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Digital trade

Digital standards meet a rising tide of extraterritorial traceability mandates

Published 29 August 2023

Driven by a policy focus on sustainability and consumer protection, both the US and the EU have issued sweeping mandates for supply chain traceability in food and consumer products respectively. As businesses scramble to meet these mandates emerging around the world, governments will need to step up their support to promote especially small firms’ digitization and data capabilities.

Traceability has the potential to advance sustainability, prevent counterfeiting, promote recycling, and enhance labor rights and safety. In the three decades since supply chains began to globalize at scale in the 1990s, most businesses still have little visibility past their first-tier, immediate suppliers. This is now changing, thanks to both technology, such as blockchain, and policy, such as the US Food and Drug Administration's Final Rule and the European Union's Digital Product Passport (DPP).

But for businesses, these new trends create new challenges. By virtue of their extraterritorial reach, the Final Rule and DPP also bring about perhaps the biggest supply chain shake-up yet for firms in many sectors worldwide. These mandates impose significant new data requirements, which translate into new costs and operational changes. They also risk a patchwork of overlapping data demands, which can pose a new trade barrier.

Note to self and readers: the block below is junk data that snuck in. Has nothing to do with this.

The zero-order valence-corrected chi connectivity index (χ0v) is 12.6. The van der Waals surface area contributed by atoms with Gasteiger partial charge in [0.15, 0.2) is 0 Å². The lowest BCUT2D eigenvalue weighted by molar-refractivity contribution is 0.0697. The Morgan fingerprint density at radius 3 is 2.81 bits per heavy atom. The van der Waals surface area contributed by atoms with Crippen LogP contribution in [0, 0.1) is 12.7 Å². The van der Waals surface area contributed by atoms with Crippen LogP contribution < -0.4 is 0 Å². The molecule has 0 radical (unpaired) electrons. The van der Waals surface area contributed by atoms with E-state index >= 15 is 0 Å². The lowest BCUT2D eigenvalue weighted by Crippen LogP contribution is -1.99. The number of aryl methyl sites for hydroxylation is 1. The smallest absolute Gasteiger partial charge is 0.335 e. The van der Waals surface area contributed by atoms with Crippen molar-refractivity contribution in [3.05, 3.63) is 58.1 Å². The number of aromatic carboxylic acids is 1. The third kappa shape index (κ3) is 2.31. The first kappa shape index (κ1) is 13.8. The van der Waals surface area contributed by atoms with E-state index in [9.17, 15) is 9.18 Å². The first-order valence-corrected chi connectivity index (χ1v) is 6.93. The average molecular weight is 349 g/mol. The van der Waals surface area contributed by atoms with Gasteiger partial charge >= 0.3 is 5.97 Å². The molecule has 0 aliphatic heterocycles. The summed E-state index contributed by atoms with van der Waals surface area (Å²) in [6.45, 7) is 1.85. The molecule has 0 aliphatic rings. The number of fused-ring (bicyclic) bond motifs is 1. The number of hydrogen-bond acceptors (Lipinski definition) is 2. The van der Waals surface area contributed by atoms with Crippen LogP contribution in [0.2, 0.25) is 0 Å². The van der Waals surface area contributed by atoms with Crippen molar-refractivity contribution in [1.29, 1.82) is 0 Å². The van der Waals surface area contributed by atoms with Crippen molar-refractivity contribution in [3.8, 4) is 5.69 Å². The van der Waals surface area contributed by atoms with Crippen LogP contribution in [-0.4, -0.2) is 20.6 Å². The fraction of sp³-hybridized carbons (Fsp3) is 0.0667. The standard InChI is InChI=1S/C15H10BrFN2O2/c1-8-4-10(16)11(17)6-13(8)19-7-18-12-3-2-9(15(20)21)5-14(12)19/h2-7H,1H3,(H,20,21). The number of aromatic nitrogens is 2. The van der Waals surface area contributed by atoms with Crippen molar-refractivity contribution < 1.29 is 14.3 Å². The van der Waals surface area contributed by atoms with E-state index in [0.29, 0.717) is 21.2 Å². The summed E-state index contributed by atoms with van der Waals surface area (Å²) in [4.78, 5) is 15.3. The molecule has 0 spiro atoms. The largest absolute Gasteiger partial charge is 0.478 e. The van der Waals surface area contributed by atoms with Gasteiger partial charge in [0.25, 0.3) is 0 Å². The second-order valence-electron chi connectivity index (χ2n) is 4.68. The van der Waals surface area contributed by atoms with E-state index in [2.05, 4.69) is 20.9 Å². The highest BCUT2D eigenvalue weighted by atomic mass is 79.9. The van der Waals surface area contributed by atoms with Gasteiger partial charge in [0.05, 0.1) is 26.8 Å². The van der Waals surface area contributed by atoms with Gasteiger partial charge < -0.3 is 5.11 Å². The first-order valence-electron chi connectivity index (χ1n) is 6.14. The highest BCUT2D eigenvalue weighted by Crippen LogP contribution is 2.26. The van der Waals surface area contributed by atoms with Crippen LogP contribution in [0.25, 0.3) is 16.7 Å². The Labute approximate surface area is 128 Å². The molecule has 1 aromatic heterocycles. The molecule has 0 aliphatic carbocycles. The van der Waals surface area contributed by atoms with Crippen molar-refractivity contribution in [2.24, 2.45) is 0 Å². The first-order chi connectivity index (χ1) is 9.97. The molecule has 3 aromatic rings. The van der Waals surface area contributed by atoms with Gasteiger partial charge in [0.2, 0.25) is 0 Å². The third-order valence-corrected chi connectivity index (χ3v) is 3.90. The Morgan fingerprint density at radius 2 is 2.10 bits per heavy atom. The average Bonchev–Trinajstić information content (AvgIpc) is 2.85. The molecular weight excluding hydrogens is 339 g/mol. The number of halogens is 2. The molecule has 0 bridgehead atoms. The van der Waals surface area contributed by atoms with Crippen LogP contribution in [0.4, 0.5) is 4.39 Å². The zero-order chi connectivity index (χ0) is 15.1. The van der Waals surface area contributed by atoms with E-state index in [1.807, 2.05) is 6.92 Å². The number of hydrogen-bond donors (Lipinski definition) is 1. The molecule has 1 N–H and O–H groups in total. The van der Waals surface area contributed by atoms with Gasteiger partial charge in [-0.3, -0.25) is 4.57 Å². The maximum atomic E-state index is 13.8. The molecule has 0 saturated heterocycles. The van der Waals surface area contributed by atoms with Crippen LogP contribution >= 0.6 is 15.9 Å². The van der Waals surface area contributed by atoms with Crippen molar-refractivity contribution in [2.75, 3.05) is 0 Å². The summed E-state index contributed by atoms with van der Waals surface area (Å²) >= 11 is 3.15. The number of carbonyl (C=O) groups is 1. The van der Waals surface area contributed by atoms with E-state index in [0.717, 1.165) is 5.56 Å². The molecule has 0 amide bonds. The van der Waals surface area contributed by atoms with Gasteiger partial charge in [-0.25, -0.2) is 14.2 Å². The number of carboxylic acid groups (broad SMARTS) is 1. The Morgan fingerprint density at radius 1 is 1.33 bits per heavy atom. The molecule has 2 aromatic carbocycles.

In this paper jointly commissioned with the global standard-setter GS1, Research Fellow Kati Suominen discusses the policy trends of traceability and solutions to enable businesses to adjust and comply with the new rules. To help ensure the new traceability mandates translate into trade gains, Suominen urges policymakers to provide support to small suppliers and work closely with the private sector to create globally interoperable traceability standards.

© The Hinrich Foundation. See our website Terms and conditions for our copyright and reprint policy. All statements of fact and the views, conclusions and recommendations expressed in this publication are the sole responsibility of the author(s).

Kati Suominen is a Research Fellow at the Hinrich Foundation. She is the Founder and CEO of Nextrade Group that helps governments, multilateral development banks, and Fortune 500 technology companies enable trade through technology.

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